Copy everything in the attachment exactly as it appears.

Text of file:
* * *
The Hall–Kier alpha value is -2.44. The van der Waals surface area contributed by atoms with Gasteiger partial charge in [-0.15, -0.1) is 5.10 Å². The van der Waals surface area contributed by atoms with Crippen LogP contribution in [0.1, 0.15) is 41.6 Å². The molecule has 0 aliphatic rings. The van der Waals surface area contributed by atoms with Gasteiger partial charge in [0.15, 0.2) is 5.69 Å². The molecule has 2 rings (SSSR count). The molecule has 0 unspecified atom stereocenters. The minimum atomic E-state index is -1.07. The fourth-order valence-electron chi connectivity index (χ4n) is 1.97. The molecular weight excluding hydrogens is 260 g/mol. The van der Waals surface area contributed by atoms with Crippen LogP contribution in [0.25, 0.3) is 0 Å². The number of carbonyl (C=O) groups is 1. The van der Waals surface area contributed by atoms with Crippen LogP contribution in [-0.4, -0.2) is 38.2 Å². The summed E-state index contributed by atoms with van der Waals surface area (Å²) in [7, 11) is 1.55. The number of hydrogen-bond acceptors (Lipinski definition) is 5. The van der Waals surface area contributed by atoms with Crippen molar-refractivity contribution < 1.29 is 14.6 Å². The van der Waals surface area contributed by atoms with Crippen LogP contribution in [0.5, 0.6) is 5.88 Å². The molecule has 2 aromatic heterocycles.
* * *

The Hall–Kier alpha value is -2.44. The van der Waals surface area contributed by atoms with Gasteiger partial charge in [-0.15, -0.1) is 5.10 Å². The van der Waals surface area contributed by atoms with Crippen LogP contribution in [0.1, 0.15) is 41.6 Å². The molecule has 0 aliphatic rings. The van der Waals surface area contributed by atoms with Gasteiger partial charge in [0.15, 0.2) is 5.69 Å². The molecule has 2 rings (SSSR count). The molecule has 0 unspecified atom stereocenters. The minimum atomic E-state index is -1.07. The fourth-order valence-electron chi connectivity index (χ4n) is 1.97. The molecular weight excluding hydrogens is 260 g/mol. The van der Waals surface area contributed by atoms with Crippen LogP contribution in [0.25, 0.3) is 0 Å². The number of carbonyl (C=O) groups is 1. The van der Waals surface area contributed by atoms with Crippen LogP contribution in [-0.4, -0.2) is 38.2 Å². The summed E-state index contributed by atoms with van der Waals surface area (Å²) in [7, 11) is 1.55. The number of hydrogen-bond acceptors (Lipinski definition) is 5. The van der Waals surface area contributed by atoms with Crippen molar-refractivity contribution < 1.29 is 14.6 Å². The van der Waals surface area contributed by atoms with Crippen LogP contribution in [0.5, 0.6) is 5.88 Å². The molecule has 2 aromatic heterocycles.